Yes, your baby can still receive breast milk even if you test positive for Covid-19.

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WHO Breastfeeding Advice During The COVID-19 Outbreak

The World Health Organization has issued a list of precautions and guidelines for breastfeeding mothers and health facilities to follow, and they are as follows [14]:

  • If you are severely ill with Covid-19 or suffer from other complications that prevent you from caring for your infant or continuing direct breastfeeding, express milk to provide breast milk to your infant safely.
  • Suppose you are too unwell to breastfeed or express breastmilk, you should explore the possibility of re-lactation (restarting breastfeeding after a gap), wet nursing (another woman breastfeeding or caring for your child), or using human donor milk.
  • If you, your infants, or young children have suspected or confirmed Covid-19, seek breastfeeding counselling, necessary psychosocial support or practical feeding support.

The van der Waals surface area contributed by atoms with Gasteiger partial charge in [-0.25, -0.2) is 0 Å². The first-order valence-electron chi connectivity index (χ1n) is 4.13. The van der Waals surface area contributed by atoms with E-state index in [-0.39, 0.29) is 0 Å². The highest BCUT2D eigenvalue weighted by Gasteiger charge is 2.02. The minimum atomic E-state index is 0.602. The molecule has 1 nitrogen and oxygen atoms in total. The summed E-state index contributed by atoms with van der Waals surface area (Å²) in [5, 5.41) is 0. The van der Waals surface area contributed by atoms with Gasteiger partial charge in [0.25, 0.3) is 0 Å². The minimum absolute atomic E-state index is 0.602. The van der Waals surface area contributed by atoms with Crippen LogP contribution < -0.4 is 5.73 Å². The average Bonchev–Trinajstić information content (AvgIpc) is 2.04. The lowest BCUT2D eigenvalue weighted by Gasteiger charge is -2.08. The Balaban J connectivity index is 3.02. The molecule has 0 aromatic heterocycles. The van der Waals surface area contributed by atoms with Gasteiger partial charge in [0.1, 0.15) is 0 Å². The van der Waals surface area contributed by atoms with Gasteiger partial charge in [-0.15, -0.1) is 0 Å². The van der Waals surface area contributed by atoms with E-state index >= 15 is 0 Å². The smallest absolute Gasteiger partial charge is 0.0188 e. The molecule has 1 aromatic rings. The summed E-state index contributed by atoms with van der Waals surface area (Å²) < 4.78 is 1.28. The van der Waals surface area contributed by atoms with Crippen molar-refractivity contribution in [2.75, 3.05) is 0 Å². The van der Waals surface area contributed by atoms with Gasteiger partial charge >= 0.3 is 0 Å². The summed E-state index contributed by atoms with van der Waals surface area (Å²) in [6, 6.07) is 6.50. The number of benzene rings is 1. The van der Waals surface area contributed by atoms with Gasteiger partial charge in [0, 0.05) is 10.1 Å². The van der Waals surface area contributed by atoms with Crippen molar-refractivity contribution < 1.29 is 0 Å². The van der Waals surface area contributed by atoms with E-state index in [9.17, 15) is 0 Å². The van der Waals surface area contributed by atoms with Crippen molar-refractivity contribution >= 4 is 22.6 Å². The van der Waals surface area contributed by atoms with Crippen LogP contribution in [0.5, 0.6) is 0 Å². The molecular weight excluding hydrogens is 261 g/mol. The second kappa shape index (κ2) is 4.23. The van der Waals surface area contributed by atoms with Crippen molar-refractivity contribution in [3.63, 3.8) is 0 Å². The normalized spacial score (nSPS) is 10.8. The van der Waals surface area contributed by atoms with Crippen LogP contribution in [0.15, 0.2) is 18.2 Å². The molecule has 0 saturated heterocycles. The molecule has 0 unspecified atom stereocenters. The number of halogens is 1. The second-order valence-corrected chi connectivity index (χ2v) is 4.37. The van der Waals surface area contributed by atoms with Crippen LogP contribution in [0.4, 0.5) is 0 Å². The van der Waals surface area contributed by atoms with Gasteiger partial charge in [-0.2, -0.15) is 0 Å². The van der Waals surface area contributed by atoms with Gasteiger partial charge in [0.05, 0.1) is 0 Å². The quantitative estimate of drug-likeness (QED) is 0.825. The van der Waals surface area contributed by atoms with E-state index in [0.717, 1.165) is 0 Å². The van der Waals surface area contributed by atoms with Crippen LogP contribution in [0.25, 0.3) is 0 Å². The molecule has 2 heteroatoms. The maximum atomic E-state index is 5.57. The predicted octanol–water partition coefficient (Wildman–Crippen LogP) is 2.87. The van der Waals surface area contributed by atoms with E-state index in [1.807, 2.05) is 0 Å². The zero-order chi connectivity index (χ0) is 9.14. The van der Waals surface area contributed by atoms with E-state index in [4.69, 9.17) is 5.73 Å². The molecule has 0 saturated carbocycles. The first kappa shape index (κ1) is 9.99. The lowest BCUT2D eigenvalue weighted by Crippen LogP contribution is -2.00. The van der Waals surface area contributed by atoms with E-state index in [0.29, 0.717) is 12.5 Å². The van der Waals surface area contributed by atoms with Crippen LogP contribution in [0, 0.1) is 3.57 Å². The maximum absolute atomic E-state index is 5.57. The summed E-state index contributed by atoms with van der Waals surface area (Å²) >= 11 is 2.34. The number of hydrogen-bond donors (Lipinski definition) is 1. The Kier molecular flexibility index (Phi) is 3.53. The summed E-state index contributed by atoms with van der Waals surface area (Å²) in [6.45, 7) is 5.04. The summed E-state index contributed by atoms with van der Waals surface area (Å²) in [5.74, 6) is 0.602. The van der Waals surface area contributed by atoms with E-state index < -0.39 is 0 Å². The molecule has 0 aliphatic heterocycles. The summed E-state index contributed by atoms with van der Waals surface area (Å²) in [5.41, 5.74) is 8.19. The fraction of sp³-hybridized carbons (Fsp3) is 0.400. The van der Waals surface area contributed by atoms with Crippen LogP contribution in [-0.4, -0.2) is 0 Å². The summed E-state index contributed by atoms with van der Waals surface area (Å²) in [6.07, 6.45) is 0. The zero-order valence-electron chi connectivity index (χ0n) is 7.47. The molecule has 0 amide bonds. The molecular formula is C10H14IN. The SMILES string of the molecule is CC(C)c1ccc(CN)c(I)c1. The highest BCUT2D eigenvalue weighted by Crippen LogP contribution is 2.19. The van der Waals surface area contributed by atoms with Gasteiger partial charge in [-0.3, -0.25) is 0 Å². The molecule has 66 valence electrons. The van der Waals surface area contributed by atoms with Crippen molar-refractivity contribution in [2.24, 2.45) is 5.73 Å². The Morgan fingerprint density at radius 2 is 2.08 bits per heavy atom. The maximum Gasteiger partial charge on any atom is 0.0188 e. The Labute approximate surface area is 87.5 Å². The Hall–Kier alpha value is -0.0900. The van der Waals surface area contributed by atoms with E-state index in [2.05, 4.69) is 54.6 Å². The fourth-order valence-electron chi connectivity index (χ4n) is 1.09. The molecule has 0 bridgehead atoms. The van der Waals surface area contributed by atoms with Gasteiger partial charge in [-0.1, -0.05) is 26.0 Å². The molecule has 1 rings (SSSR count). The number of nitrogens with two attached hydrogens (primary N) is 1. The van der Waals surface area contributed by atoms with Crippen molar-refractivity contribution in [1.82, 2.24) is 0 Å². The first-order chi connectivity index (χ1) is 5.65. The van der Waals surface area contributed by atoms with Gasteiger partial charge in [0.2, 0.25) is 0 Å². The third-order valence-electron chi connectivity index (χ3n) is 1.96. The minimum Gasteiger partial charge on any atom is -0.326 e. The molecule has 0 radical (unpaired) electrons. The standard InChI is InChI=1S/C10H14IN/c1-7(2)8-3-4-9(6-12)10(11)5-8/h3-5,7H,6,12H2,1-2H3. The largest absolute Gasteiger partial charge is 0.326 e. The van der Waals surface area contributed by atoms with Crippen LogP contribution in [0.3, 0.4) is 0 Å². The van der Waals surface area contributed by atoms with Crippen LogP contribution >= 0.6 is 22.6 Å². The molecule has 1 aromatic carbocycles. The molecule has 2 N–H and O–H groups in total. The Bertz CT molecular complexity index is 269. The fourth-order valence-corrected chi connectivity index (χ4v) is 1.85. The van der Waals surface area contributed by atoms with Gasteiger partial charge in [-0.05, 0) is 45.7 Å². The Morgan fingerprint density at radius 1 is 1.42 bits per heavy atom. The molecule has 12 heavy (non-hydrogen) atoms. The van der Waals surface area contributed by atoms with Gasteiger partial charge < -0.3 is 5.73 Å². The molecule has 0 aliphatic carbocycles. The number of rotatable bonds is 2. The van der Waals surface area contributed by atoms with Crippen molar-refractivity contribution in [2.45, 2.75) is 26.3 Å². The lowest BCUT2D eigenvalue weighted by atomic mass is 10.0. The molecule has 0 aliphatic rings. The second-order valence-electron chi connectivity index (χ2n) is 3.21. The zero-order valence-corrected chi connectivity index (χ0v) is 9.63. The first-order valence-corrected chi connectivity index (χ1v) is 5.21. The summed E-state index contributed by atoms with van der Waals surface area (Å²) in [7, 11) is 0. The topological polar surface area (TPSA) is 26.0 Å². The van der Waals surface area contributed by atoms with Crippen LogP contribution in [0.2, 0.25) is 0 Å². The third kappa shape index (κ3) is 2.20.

Health facilities that provide support for breastfeeding mothers should enable mothers and infants to remain together and practice skin-to-skin contact and stay together throughout the day and night. Especially straight after birth during the establishment of breastfeeding, whether or not the mother or child has suspected, probable, or confirmed COVID-19.

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On A Final Note…

The novel coronavirus has not been found in breast milk, and all mothers are advised to continue breastfeeding while practising good hygiene during feeding. Take additional hygiene measures and continue to breastfeed if you fall sick. Wash breast milk pumps, milk storage containers and feeding utensils after every use as usual.